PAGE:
Yep, it’s one of those big, bookworm questions: how do you organise your bookshelves? There are so many options, so many things to consider and everyone does it slightly (or very!) differently. Here’s a few possible ways it could be done, and I’d love to know your preference! Alphabetically One of the simplest ways to organise your bookshelves is alphabetically, whether that’s by title, or by author (by author tends to be the more common way of alphabetising). This makes it super easy to find what you’re looking for immediately, and let’s face it: it works for libraries and bookshops,… Read more »

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Why I Love The Scrivener App

Why I Love The Scrivener App

A while ago, when I decided to get serious about the whole ‘writing a novel’ thing, I found myself debating whether or not to buy Scrivener for my laptop. I had seen it lauded as an incredible tool for writers on a whole host of writing blogs and websites, and was curious to say the least. However, on looking it up online I came to realise that it wasn’t exactly cheap, and I found myself wondering whether or not I really needed some fancy word processor…after all, it wouldn’t magically make me a better writer! Well I ended up downloading the free… Read more »

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What makes a ‘strong’ female character?

What makes a ‘strong’ female character?

Thanks to the rise of feminism, representations of women in fiction have never been as varied and empowering as they are today. Gone are the days of two-dimensional, doll-like heroines, whose only purpose was to be coveted, fought over, or rescued by the male characters – today’s heroines are complex, nuanced and have agency. However, there’s a term that’s commonly bandied about in regards to some of our modern-day heroines that I feel is often misused or misinterpreted, and that’s the idea of the ‘strong female character’. For one thing, it does slightly irk me that we still have to define… Read more »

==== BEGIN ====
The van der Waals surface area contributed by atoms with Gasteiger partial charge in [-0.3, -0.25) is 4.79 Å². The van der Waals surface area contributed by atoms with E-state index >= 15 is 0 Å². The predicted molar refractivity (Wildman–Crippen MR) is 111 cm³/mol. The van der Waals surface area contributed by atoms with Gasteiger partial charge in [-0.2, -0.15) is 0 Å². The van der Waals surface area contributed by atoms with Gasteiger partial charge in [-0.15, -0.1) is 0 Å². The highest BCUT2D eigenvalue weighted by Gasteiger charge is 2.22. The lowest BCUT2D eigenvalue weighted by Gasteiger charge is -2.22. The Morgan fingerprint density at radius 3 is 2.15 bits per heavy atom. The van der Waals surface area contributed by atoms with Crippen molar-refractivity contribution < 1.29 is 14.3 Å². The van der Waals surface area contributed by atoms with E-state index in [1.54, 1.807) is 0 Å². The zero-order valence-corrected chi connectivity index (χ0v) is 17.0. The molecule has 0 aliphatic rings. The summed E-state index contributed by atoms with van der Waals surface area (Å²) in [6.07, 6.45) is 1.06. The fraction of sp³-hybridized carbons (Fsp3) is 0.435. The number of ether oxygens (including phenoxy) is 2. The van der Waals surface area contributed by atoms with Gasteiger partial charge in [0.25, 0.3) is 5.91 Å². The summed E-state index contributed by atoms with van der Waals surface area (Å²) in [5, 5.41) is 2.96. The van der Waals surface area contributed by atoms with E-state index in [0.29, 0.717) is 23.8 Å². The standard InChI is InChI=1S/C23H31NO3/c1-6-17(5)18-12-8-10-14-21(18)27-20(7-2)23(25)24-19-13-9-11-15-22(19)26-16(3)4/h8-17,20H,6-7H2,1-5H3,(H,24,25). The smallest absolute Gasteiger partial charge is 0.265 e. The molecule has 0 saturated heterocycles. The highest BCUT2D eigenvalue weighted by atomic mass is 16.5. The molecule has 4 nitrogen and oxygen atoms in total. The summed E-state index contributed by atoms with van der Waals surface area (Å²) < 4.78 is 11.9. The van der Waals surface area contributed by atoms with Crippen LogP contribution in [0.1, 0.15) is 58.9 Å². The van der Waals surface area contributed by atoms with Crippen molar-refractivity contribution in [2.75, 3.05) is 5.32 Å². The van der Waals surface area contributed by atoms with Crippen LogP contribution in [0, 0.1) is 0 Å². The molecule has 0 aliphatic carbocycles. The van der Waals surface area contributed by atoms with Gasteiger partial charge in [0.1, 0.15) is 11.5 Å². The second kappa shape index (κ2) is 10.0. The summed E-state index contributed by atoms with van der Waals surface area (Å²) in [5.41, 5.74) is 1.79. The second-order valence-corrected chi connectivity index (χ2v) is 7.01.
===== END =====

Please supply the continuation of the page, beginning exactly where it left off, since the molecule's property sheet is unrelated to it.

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Do you review every book you read?

Do you review every book you read?

Do you review every single book you read? Personally, since I started blogging in 2014, I’ve reviewed everything I’ve read, whether I’ve loved, hated or been totally indifferent to it. However, I’ve recently been wondering whether or not that’s actually the best reviewing policy for me, as the list of books I need to review has been slowly growing, and often when I look back at that list I’m left thinking ‘am I actually compelled to review all these books?’ There are some books on that list that I’m super excited to review because I’ve absolutely adored them – Ravenspur by Conn Iggulden, for… Read more »

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Being OK With Being An Introvert

Being OK With Being An Introvert

Let’s face it: the world really isn’t geared towards introverts. From school onwards we’re subconsciously taught that being outgoing, outspoken and sociable is preferable to being quiet, reserved and needing that all-important alone time. From the emphasis on group work in classrooms, to the unspoken rule of ‘the more friends you have, the better you are’ that exists in the school yard, we’re immediately taught that being extroverted is ‘better’. I certainly can’t have been the only one who was constantly getting ‘needs to contribute more in class’ scribbled across their school reports, anyway! Or whose parents were told at every Parent’s Evening that… Read more »